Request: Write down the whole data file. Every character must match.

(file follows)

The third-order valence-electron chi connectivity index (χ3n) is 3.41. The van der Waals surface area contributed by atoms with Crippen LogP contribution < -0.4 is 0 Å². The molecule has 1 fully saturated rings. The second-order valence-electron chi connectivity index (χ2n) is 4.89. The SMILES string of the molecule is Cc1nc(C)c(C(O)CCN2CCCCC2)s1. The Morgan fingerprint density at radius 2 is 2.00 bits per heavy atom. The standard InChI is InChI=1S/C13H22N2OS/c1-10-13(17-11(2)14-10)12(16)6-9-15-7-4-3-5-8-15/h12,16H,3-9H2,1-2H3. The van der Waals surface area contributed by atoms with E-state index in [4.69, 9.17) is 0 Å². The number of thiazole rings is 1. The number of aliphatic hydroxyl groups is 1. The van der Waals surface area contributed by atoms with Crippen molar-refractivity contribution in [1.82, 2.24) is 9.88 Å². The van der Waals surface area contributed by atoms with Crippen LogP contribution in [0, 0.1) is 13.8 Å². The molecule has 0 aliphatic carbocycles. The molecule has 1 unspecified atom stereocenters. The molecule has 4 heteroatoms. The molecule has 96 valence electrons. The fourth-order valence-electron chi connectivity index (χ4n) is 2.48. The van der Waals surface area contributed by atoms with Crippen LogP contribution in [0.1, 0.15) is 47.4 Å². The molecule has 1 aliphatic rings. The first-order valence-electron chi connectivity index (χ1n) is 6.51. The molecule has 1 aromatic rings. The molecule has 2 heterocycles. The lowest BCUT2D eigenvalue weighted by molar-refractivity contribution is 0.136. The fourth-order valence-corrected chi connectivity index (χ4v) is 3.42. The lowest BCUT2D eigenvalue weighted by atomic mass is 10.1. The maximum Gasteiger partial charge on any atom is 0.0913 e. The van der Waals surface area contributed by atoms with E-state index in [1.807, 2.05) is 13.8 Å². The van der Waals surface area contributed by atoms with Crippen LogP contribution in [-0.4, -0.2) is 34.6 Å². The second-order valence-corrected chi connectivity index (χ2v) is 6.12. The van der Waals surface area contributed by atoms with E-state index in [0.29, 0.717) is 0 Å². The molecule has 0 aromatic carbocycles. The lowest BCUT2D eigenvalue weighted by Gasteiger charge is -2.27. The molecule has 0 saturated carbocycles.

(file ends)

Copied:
The third-order valence-electron chi connectivity index (χ3n) is 3.41. The van der Waals surface area contributed by atoms with Crippen LogP contribution < -0.4 is 0 Å². The molecule has 1 fully saturated rings. The second-order valence-electron chi connectivity index (χ2n) is 4.89. The SMILES string of the molecule is Cc1nc(C)c(C(O)CCN2CCCCC2)s1. The Morgan fingerprint density at radius 2 is 2.00 bits per heavy atom. The standard InChI is InChI=1S/C13H22N2OS/c1-10-13(17-11(2)14-10)12(16)6-9-15-7-4-3-5-8-15/h12,16H,3-9H2,1-2H3. The van der Waals surface area contributed by atoms with E-state index in [4.69, 9.17) is 0 Å². The number of thiazole rings is 1. The number of aliphatic hydroxyl groups is 1. The van der Waals surface area contributed by atoms with Crippen molar-refractivity contribution in [1.82, 2.24) is 9.88 Å². The van der Waals surface area contributed by atoms with Crippen LogP contribution in [0, 0.1) is 13.8 Å². The molecule has 0 aliphatic carbocycles. The molecule has 1 unspecified atom stereocenters. The molecule has 4 heteroatoms. The molecule has 96 valence electrons. The fourth-order valence-electron chi connectivity index (χ4n) is 2.48. The van der Waals surface area contributed by atoms with Crippen LogP contribution in [0.1, 0.15) is 47.4 Å². The molecule has 1 aliphatic rings. The first-order valence-electron chi connectivity index (χ1n) is 6.51. The molecule has 1 aromatic rings. The molecule has 2 heterocycles. The lowest BCUT2D eigenvalue weighted by molar-refractivity contribution is 0.136. The fourth-order valence-corrected chi connectivity index (χ4v) is 3.42. The lowest BCUT2D eigenvalue weighted by atomic mass is 10.1. The maximum Gasteiger partial charge on any atom is 0.0913 e. The van der Waals surface area contributed by atoms with E-state index in [1.807, 2.05) is 13.8 Å². The van der Waals surface area contributed by atoms with Crippen LogP contribution in [-0.4, -0.2) is 34.6 Å². The second-order valence-corrected chi connectivity index (χ2v) is 6.12. The van der Waals surface area contributed by atoms with E-state index in [0.29, 0.717) is 0 Å². The molecule has 0 aromatic carbocycles. The lowest BCUT2D eigenvalue weighted by Gasteiger charge is -2.27. The molecule has 0 saturated carbocycles.